The Portable Dorothy Parker

The Portable Dorothy Parker Cover

The Portable Dorothy Parker

By Dorothy Parker; Marion Meade (Introduction by)

Penguin Books, Paperback, 9780143039532, 626pp.

Publication Date: March 28, 2006


The second revision in sixty years, this sublime collection ranges over the verse, stories, essays, and journalism of one of the twentieth century's most quotable authors.

For this new twenty-first-century edition, devoted admirers can be sure to find their favorite verse and stories. But a variety of fresh material has also been added to create a fuller, more authentic picture of her life's work. There are some stories new to the Portable, "Such a Pretty Little Picture," along with a selection of articles written for such disparate publications as Vogue, McCall's, House and Garden, and New Masses. Two of these pieces concern home decorating, a subject not usually associated with Mrs. Parker. At the heart of her serious work lies her political writings-racial, labor, international-and so "Soldiers of the Republic" is joined by reprints of "Not Enough" and "Sophisticated Poetry-And the Hell With It," both of which first appeared in New Masses. "A Dorothy Parker Sampler" blends the sublime and the silly with the terrifying, a sort of tasting menu of verse, stories, essays, political journalism, a speech on writing, plus a catchy off-the-cuff rhyme she never thought to write down.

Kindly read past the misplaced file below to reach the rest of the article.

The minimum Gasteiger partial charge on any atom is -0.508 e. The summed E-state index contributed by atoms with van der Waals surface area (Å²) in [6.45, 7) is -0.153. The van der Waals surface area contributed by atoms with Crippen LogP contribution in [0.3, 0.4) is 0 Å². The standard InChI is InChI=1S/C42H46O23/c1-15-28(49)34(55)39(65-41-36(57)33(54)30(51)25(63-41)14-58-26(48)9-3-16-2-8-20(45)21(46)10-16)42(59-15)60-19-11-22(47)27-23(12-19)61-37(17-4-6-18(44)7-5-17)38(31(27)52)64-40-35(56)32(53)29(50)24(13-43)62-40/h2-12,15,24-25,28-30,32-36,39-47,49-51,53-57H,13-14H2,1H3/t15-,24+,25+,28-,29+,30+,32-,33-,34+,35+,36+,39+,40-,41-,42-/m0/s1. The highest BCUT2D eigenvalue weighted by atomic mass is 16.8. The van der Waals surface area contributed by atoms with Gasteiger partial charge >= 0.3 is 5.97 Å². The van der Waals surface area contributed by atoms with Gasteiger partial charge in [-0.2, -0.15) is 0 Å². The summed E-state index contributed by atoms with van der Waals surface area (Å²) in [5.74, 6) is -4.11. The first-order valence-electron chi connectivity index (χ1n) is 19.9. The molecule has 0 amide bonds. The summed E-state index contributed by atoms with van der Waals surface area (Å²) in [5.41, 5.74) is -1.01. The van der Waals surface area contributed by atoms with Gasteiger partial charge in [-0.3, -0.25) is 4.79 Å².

The introduction of two new sections is intended to provide the richest possible sense of Parker herself. "Self-Portrait" reprints an interview she did in 1956 with The Paris Review, part of a famed ongoing series of conversations ("Writers at Work") that the literary journal conducted with the best of twentieth-century writers. What makes the interviews so interesting is that they were permitted to edit their transcripts before publication, resulting in miniature autobiographies.

"Letters: 1905-1962," which might be subtitled "Mrs. Parker Completely Uncensored," presents correspondence written over the period of a half century, beginning in 1905 when twelve-year-old Dottie wrote her father during a summer vacation on Long Island, and concluding with a 1962 missive from Hollywood describing her fondness for Marilyn Monroe.

A Penguin Classics Deluxe Edition with French flaps, rough front, and luxurious packaging

Features an introduction from Marion Meade andcover illustrations byrenowned graphic artist Seth, creator of the comic series Palooka-ville.

About the Author
Dorothy Parker (1893-1967) wrote at various times in her life for "Vogue, Vanity Fair," and the "New Yorker" and was a key member of the famed New York literary circle, the Algonquin Round Table.

Marion Meade is the author of "Dorothy Parker: What Fresh Hell Is This?" as well as biographies of Woody Allen, Buster Keaton, and Madame Blavatsky.

Seth is an illustrator whose work has been featured in such publications as the "Washington Post, Details, Spin," and the "New York Times," He is best known for his continuing comic-book series "Palooka-Ville,"

MARION MEADE is the author of Dorothy Parker: What Fresh Hell Is This? and Bobbed Hair and Bathtub Gin: Writers Running Wild in the Twenties. She has also written biographies of Woody Allen, Buster Keaton, Eleanor of Aquitaine, Madame Blavatsky, and Victoria Woodhull, as well as two novels about medieval France.